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What benefits specialists need to know about weight loss drugs like Wegovy

“It’s going to be a combination of things, and it can’t just be the drugs,” one expert says of the approach benefits leaders should take to weight loss offerings.
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· 5 min read

A class of drugs that skyrocketed in popularity due to promising reports of weight loss is posing challenges for employers, who are grappling with if, and how, to cover them in their health plans.

The drugs, known as glucagon-like peptide 1, or GLP-1s, are commonly prescribed to treat type 2 diabetes, but have proven effective at boosting weight loss in non-diabetic people, too. The weight loss effects have piqued the interest of many consumers in the US, where an estimated 42% of adults are obese.

A recent survey of adults with obesity found that 44% of respondents would switch jobs to gain coverage for obesity treatment. In addition to attracting talent, funding obesity treatment has the potential to help employers save costs in the long run, given obesity has been linked to a number of other conditions. The catch for benefits leaders, though, is these drugs are expensive—so much so that a few large employers, including the healthcare company Ascension, recently dropped Wegovy, a GLP-1 approved for weight loss, from their health plans.

Here’s what HR leaders should know about the promises and costs of GLP-1s.

Efficacy of GLP-1s. GLP-1s for diabetes have been around since 2005. The first GLP-1 approved for weight loss was Saxenda, in 2014. The drug, manufactured by Novo Nordisk, requires patients to take an injection each day.

Since then, other GLP-1 weight loss drugs have come onto the market that require less frequent injections—just one a week—and have shown better results, according to Cody Midlam, director and pharmacist consultant at professional services firm WTW.

A 68-week study of more than 300 adults found those taking Wegovy lost 16% of their initial body weight, on average, compared to 6% for those who took Saxenda.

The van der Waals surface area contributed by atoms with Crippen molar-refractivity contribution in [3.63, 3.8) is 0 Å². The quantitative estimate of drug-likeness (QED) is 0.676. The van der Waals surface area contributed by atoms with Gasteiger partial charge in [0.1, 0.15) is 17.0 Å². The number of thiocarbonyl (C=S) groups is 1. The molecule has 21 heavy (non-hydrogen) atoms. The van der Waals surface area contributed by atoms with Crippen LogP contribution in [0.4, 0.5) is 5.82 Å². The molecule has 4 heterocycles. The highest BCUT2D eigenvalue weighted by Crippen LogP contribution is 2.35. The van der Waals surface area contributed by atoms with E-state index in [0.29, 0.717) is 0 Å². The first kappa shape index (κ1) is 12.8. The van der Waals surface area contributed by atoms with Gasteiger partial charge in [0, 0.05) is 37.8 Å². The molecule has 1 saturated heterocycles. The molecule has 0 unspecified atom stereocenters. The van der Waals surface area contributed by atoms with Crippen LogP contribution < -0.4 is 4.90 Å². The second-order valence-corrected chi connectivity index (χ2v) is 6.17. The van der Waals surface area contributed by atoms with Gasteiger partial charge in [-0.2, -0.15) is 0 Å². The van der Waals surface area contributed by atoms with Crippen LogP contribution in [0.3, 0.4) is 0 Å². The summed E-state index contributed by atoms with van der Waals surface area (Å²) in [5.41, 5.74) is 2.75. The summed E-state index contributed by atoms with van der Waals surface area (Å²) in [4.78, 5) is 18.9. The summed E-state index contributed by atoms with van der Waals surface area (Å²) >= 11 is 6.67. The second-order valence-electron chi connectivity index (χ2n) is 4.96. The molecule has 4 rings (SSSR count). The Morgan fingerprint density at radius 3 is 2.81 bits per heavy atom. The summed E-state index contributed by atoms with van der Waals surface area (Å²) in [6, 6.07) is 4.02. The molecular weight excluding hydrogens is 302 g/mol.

“It’s really a game-changer in terms of obesity medicine,” Shauna Levy, assistant professor at Tulane University Medical Center, said during an August 4 KFF webinar on the subject. Prior to medicine like Wegovy being available, previous iterations of the weight loss drugs weren’t as effective at helping patients lower their body weight, she said, and had more negative side effects.

Costs for insurers, employers. Despite the promising weight loss results of GLP-1s being marketed, the drugs are estimated to cost upwards of $10,000 a year per patient, posing financial challenges for health plans and HR pros managing benefits.

“The impact of financials is quite large, and that’s because of the price tag that the drugs have themselves,” said Midlam. WTW estimates that if one-half of a company’s employees were eligible to take Wegovy, it could increase the firm’s spending on drugs alone by 50%.

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Some employer health plans are now pulling back on coverage for GLP-1s due to concerns about costs and shortages. Sarah Jones Simmer, CEO of Found, a weight care management program, said close to 70% of the company’s patients do not currently have coverage for the class of drugs, a decline in coverage from the 35% who weren’t covered for them in December.

The University of Texas System recently announced they would stop covering more expensive GLP-1 weight loss drugs such as Wegovy for their workers. The employer told employees that monthly costs for the prescriptions rose from $1.5 million a year and a half ago to $5 million this May, Insider reported.

“Having employers exploring changing coverage is a really good indicator of just how impactful these drug costs are on their budgets,” Midlam said.

Recommendations for benefits leaders. Employers are in a tough spot when deciding whether to cover GLP-1s, given they have the potential to help companies cut down on their healthcare spending in the long run.

“Weight loss is a cornerstone to the management of many chronic conditions, like diabetes, hypertension,” Midlam said. “The idea is that if we can lower weight to a healthy goal with these drugs, then it should result in downstream cost savings overall.” He added, though, that there’s no indication covering the drugs would result in immediate cost-savings and any benefits would likely be long term.

Benefits leaders will need to find solutions that help manage costs while also providing access to critical care, Jones Simmer told HR Brew. When working with employers, Jones Simmer said they recommend GLP-1s where appropriate, but also a “wider toolkit of medications” beyond this class of drugs, in addition to lifestyle and behavior changes.

Employers who are looking into covering GLP-1s should reevaluate their pharmacy and medical benefits to ensure they’re offering access to benefits such as lifestyle and weight-loss programs, or a low-cost fitness benefit, said Eileen Pincay, vice president and national pharmacy practice leader at HR and benefits consulting firm Segal. Ideally, patients taking GLP-1s should also be on a behavioral management program that seeks to help improve their nutrition and exercise habits, she added.

“It’s going to be a combination of things, and it can’t just be the drugs,” Pincay said.

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